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Message 11 of 17

Re: FTTP as New Order While Maintaining ADSL

@conrad  Why not just port the existing number to a VoIP provider?

 

"Can I port my phone number to VoIP?

Yes, in all but the rarest of exceptions, it is possible to take your old number with you to a VoIP service. You can even take multiple numbers if you need to. The only real exceptions are numbers with special features, such as ISDN. If you have some kind of special or unusual voice line, check with the VoIP supplier, but for standard lines, there will be no issue.

It is really simple to transfer your number to VoIP; you just ask your VoIP service provider, and they will take care of it for you. You may have to issue a few instructions and give them permission to transfer the number, but that’s about it. You just need to make sure your new VoIP provider knows that you want to take your current number with you from the outset. When you first sign-up they should ask you about this anyway. There may be a small additional charge, but many will provide number porting as part of the set-up."

Get FTTP without phone line then cancel ADSL once installed and port number.

 

https://broadbandandphones.co.uk/guides/phone-systems/how-to-transfer-my-landline-number-to-voip/ 

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Message 12 of 17

Re: FTTP as New Order While Maintaining ADSL

@conrad 

Can't see anything attractive in switching a residential number to non-geographic.

@pippincp 

That's exactly what I posted previously.

The big issue here seems to be a major flaw in BT's process, where services are switched off before establishing that their replacements are up & running. Compounded with apparently no contingency to re-enable. Seems to me that terminating services should be the very last part of the order process. Even then it should be a "soft" process that can be quickly reversed say in the first five days.

Edit

And bang on cue as if I'd orchestrated it. here's another perfect example of how screwed the process is:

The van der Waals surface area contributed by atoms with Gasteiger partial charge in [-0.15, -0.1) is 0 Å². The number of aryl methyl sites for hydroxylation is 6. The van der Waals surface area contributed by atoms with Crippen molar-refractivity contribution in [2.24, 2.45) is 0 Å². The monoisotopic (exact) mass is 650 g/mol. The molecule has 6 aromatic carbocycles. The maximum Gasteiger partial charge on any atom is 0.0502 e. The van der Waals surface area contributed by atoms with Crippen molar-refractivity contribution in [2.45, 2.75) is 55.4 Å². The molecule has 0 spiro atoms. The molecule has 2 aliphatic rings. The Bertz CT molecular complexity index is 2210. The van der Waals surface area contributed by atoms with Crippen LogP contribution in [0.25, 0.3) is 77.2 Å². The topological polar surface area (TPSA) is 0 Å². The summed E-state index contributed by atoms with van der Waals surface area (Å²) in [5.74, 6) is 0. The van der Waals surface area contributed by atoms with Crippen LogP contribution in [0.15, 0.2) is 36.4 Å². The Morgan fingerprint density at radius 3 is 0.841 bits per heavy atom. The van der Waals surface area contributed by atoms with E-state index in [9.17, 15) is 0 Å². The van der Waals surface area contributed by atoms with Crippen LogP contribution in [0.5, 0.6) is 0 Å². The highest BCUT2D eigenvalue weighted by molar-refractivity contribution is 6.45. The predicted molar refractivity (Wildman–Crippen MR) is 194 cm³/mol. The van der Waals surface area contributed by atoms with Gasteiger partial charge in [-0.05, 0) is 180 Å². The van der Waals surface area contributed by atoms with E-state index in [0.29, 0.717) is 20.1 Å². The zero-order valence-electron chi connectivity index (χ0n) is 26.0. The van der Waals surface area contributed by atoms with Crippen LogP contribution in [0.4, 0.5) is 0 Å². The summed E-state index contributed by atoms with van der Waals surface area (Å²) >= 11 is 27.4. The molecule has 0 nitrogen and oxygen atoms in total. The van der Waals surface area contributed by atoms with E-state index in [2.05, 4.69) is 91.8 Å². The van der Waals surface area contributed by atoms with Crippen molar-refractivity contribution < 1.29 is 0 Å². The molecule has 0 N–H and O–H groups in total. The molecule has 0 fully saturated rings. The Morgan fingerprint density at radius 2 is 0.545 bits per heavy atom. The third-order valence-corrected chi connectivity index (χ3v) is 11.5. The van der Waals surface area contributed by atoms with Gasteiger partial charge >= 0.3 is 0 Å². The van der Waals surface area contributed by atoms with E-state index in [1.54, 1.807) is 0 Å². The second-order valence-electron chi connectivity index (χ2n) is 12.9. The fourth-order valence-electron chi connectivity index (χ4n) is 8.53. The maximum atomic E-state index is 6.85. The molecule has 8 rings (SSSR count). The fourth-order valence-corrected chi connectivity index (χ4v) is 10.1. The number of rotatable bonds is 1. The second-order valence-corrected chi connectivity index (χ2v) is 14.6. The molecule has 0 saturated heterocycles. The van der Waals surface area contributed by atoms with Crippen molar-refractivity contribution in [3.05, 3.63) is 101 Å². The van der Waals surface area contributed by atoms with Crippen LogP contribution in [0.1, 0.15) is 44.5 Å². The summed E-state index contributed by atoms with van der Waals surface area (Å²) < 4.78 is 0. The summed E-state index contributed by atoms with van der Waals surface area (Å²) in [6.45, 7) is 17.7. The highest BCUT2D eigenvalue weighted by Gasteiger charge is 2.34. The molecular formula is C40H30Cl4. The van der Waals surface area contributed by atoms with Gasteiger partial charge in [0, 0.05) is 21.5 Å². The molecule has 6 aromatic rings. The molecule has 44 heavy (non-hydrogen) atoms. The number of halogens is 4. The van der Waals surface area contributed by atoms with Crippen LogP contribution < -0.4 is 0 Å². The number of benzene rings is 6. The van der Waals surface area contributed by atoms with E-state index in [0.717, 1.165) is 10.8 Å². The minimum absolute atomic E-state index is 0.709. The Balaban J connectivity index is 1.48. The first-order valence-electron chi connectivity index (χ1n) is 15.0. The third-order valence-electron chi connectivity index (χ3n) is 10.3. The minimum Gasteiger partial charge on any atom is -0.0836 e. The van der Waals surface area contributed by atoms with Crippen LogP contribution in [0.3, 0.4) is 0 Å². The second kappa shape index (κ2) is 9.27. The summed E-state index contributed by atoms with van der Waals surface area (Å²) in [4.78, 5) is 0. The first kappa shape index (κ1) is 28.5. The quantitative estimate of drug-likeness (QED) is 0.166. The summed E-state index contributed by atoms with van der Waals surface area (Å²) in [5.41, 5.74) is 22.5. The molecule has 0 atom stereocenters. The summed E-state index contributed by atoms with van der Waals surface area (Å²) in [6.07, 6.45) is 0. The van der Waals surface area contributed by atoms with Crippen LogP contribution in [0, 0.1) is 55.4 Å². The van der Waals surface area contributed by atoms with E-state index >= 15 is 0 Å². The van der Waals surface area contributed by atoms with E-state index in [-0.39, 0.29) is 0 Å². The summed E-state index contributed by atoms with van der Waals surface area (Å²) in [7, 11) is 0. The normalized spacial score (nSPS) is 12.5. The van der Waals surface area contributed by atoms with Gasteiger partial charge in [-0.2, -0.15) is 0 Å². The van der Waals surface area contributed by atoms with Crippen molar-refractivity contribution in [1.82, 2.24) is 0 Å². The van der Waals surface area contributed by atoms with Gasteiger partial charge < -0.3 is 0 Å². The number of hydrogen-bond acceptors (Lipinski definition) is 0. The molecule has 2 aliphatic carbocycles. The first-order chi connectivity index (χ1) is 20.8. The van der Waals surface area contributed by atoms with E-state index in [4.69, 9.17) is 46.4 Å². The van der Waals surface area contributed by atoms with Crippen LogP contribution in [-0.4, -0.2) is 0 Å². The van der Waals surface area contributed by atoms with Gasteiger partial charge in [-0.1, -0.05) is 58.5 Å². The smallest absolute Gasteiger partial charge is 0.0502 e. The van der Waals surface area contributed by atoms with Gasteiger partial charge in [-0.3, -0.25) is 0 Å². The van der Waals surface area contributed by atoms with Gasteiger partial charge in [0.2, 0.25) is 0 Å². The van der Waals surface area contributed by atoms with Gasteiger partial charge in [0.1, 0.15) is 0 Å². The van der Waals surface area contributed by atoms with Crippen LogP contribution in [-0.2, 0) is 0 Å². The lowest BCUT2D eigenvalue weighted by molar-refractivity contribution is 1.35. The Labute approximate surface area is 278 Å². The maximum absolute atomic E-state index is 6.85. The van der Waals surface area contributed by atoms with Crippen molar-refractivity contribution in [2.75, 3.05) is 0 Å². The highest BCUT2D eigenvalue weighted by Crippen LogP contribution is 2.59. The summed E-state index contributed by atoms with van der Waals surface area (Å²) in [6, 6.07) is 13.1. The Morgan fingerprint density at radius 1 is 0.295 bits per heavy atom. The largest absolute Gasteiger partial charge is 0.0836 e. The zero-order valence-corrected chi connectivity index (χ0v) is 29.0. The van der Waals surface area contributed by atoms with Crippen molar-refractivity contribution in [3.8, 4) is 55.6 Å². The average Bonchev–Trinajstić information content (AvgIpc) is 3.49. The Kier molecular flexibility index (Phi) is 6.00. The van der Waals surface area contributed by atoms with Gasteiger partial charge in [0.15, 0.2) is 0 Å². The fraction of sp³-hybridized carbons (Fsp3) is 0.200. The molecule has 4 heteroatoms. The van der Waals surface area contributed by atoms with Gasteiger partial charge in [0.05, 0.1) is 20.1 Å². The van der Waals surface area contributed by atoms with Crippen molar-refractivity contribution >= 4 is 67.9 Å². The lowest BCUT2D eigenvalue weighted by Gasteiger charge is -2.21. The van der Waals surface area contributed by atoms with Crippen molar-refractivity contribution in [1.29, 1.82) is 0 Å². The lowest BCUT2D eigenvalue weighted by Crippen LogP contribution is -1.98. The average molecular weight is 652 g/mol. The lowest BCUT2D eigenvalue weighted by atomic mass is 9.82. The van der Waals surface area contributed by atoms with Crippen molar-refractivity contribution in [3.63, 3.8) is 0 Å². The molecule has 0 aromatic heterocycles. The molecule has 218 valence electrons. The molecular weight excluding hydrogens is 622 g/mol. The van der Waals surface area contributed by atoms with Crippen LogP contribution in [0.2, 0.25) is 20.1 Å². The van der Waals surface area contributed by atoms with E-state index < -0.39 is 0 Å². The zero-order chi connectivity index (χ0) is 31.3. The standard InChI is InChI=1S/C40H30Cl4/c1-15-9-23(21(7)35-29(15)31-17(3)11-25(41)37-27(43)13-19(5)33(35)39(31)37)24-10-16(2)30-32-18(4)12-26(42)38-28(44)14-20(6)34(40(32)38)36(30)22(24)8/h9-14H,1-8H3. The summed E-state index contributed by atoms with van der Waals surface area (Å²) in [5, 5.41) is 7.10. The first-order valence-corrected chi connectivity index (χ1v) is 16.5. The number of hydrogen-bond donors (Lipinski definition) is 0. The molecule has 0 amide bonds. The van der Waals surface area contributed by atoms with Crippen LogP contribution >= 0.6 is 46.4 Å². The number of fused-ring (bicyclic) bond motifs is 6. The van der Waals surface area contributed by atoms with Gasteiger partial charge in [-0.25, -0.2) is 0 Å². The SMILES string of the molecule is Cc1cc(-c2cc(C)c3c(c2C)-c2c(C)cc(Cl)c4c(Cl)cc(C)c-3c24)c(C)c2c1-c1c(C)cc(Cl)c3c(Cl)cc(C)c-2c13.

https://community.bt.com/t5/Home-phone-including-Digital/Bt-digital-voice-problem/m-p/2219817

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Message 13 of 17

Re: FTTP as New Order While Maintaining ADSL

You are aware that for every report of something going wrong there are multiple orders with no issues. You seem to be fixating on issues which are more likely to not occur!

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Message 14 of 17

Re: FTTP as New Order While Maintaining ADSL

It's called contingency planning. It's why we have insurance & wills. We almost certainly won't drop dead tomorrow & our house won't burn down overnight. But some will & that's why we make provision for it. But apparently BT are happy to work on the basis of fingers crossed it will all be OK.

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Message 15 of 17

Re: FTTP as New Order While Maintaining ADSL

 Oh look, I stated to transfer the landline to another VOiP provider, not BT's Digital Voice, a totally separate process. I even provided a link on how to do it.

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Message 16 of 17

Re: FTTP as New Order While Maintaining ADSL

@rbz5416 

I only mooted a possible move to non geographic because most line will go digital by 2025ish and rather than have the aggro then if moving to a different exchange and changing the number with each move ,depending on what the VOIP provider can do you could just take the non geog number with you.

Yes people do like to have a std code but with the poliferation of mobiles only being the main phone contact the non geog number is really an extension of that.

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Message 17 of 17

Re: FTTP as New Order While Maintaining ADSL

Wouldn't the FTTP line be actually stable versus the ADSL line?

If the property is FTTP ready, it means the installation is just about bringing the Fibre connection from the pole/duct to the property, installing the CSP and ONT and you're away. Fibre all the way to the premises. The only reason for going offline would be either a power cut, or serious problem at the Exchange - which would surely affect the ADSL line anyway. 

I would have thought the only way to have both at once is to either order FTTP from a different provider to the existing ADSL provision (thus maintaining the latter), or ordering a second line (I think there is an option with BT). However, it seems a little redundant to maintain an unreliable (and slow) ADSL line and rather expensive. 

Wouldn't the better solution (if a landline is not needed) be to order FTTP from BT and get a 4G Mobile broadband device in the mean time with a Data Sim on a rolling basis? That way you have the Data sim until installation is completed. And I would have thought it works out much cheaper, plus the 4G speed is going to be faster than ADSL speeds to fall back on until you get lightning fast FTTP.

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